Key Words: “fish”; “revival”. Jonah is not merely swallowed by a great “fish”; this event represents God extending His helping hand to save the prophet. It gives Jonah a unique opportunity to seek a unique deliverance as he repents during this equally unique retreat. Many classify the “revival” which Jonah brings to Nineveh as one of the greatest evangelistic efforts of all time.

Themes: we can never successfully hide from God. He sees our every move. God many times does His greatest works through the least likely candidates. What we may consider as impossible, God may consider as a great opportunity given to us. Regardless of our patriotism, we must never put our country ahead of our God. Regardless of our reputation, nationality or race, God loves us. Rejoicing in the salvation of others is an experience God wants us to share with Him. God at times may use nature, animals, the weather or any other part of His creation to bring us to a closer union with Him.

Outline:
Jonah flees from the Lord 1:1 – 1:17
Jonah is delivered from the fish 2:1 – 2:10
Jonah obeys God and goes to Nineveh 3:1 – 3:10
Jonah is angered at God’s mercy 4:1 – 4:11

Micah: Micah’s message is directed against the sins of the people in Jerusalem and Samaria, the capitals of Judah and Israel. The corrupt rulers, false prophets, ungodly priests and cheating merchants are the main reasons for God’s judgement coming against the nations. But in the midst of their destruction, Micah prophesies the birth of the Messiah in Bethlehem (5:2); 700 years before Jesus Christ is born. This once insignificant village now gains eternal prominence. God also reveals through Micah these promises: a remnant will remain; He will gather His own from all the ends of the earth; and Zion will be restored.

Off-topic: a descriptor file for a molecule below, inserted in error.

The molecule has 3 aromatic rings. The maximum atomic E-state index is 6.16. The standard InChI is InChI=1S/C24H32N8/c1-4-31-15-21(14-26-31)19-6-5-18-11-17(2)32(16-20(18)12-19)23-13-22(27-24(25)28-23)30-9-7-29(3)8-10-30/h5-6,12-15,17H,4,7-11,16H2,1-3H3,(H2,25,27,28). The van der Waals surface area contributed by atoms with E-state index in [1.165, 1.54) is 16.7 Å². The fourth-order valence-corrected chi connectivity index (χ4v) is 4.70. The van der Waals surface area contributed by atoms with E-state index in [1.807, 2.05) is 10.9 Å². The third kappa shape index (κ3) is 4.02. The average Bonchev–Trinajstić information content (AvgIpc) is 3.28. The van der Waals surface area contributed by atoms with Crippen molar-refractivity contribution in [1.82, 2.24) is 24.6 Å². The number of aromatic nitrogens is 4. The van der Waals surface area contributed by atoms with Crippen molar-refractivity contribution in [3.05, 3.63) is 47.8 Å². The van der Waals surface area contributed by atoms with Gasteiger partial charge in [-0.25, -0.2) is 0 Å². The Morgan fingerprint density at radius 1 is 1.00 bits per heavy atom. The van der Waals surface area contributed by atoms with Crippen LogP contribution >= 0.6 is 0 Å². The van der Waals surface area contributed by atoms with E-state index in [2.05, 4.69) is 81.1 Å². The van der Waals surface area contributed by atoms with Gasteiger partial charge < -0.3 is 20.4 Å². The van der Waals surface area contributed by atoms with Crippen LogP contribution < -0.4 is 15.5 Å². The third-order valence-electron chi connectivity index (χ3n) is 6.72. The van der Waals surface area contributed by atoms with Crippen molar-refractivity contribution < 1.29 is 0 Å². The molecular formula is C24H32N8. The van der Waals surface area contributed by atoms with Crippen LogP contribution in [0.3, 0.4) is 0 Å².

Key Words: “justice”; “mercy”; “humility”. Micah’s repeated and emphatic cry is for the people of God to show “justice”in all their dealings, to love “mercy” by showing the same to others, and to walk in “humility” with their God (6:8).

Themes: God gives warnings so we will not have to suffer His wrath. Judgement is certain if God’s warnings are not heeded. God disciplines us because He loves us. God knows that sin destroys, and He wants us to be whole. God’s promise of restoration awaits those who remain true to Him.